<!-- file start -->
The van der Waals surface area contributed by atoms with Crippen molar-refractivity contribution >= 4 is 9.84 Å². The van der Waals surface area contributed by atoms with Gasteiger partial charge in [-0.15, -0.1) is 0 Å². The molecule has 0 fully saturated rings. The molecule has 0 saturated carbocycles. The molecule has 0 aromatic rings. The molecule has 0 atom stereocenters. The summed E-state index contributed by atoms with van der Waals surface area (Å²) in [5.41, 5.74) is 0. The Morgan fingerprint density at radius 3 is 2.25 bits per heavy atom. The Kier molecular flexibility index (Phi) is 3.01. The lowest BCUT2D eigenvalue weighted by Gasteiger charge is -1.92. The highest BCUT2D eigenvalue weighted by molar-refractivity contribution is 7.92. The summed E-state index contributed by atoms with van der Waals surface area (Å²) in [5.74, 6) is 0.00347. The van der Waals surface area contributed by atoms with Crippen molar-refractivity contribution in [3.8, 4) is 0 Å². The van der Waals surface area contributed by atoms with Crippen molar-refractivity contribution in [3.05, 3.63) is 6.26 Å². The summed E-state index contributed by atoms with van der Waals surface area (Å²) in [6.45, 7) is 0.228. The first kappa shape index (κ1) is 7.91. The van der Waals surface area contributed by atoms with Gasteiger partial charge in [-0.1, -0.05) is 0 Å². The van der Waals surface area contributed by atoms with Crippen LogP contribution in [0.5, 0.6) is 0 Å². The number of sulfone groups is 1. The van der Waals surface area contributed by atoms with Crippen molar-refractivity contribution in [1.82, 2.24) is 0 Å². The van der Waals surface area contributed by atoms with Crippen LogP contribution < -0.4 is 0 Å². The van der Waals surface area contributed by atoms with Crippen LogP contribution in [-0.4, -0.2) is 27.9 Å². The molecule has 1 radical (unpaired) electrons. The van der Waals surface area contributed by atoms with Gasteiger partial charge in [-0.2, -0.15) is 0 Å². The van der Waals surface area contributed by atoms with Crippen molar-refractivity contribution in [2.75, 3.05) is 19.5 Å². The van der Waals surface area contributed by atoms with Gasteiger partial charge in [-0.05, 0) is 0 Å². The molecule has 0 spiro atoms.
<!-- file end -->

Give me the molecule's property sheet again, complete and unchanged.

The van der Waals surface area contributed by atoms with Crippen molar-refractivity contribution >= 4 is 9.84 Å². The van der Waals surface area contributed by atoms with Gasteiger partial charge in [-0.15, -0.1) is 0 Å². The molecule has 0 fully saturated rings. The molecule has 0 saturated carbocycles. The molecule has 0 aromatic rings. The molecule has 0 atom stereocenters. The summed E-state index contributed by atoms with van der Waals surface area (Å²) in [5.41, 5.74) is 0. The Morgan fingerprint density at radius 3 is 2.25 bits per heavy atom. The Kier molecular flexibility index (Phi) is 3.01. The lowest BCUT2D eigenvalue weighted by Gasteiger charge is -1.92. The highest BCUT2D eigenvalue weighted by molar-refractivity contribution is 7.92. The summed E-state index contributed by atoms with van der Waals surface area (Å²) in [5.74, 6) is 0.00347. The van der Waals surface area contributed by atoms with Crippen molar-refractivity contribution in [3.8, 4) is 0 Å². The van der Waals surface area contributed by atoms with Crippen molar-refractivity contribution in [3.05, 3.63) is 6.26 Å². The summed E-state index contributed by atoms with van der Waals surface area (Å²) in [6.45, 7) is 0.228. The first kappa shape index (κ1) is 7.91. The van der Waals surface area contributed by atoms with Gasteiger partial charge in [-0.1, -0.05) is 0 Å². The van der Waals surface area contributed by atoms with Crippen LogP contribution in [0.5, 0.6) is 0 Å². The number of sulfone groups is 1. The van der Waals surface area contributed by atoms with Crippen molar-refractivity contribution in [1.82, 2.24) is 0 Å². The van der Waals surface area contributed by atoms with Crippen LogP contribution < -0.4 is 0 Å². The van der Waals surface area contributed by atoms with Crippen LogP contribution in [-0.4, -0.2) is 27.9 Å². The molecule has 1 radical (unpaired) electrons. The van der Waals surface area contributed by atoms with Gasteiger partial charge in [-0.2, -0.15) is 0 Å². The van der Waals surface area contributed by atoms with Crippen molar-refractivity contribution in [2.75, 3.05) is 19.5 Å². The van der Waals surface area contributed by atoms with Gasteiger partial charge in [-0.05, 0) is 0 Å². The molecule has 0 spiro atoms.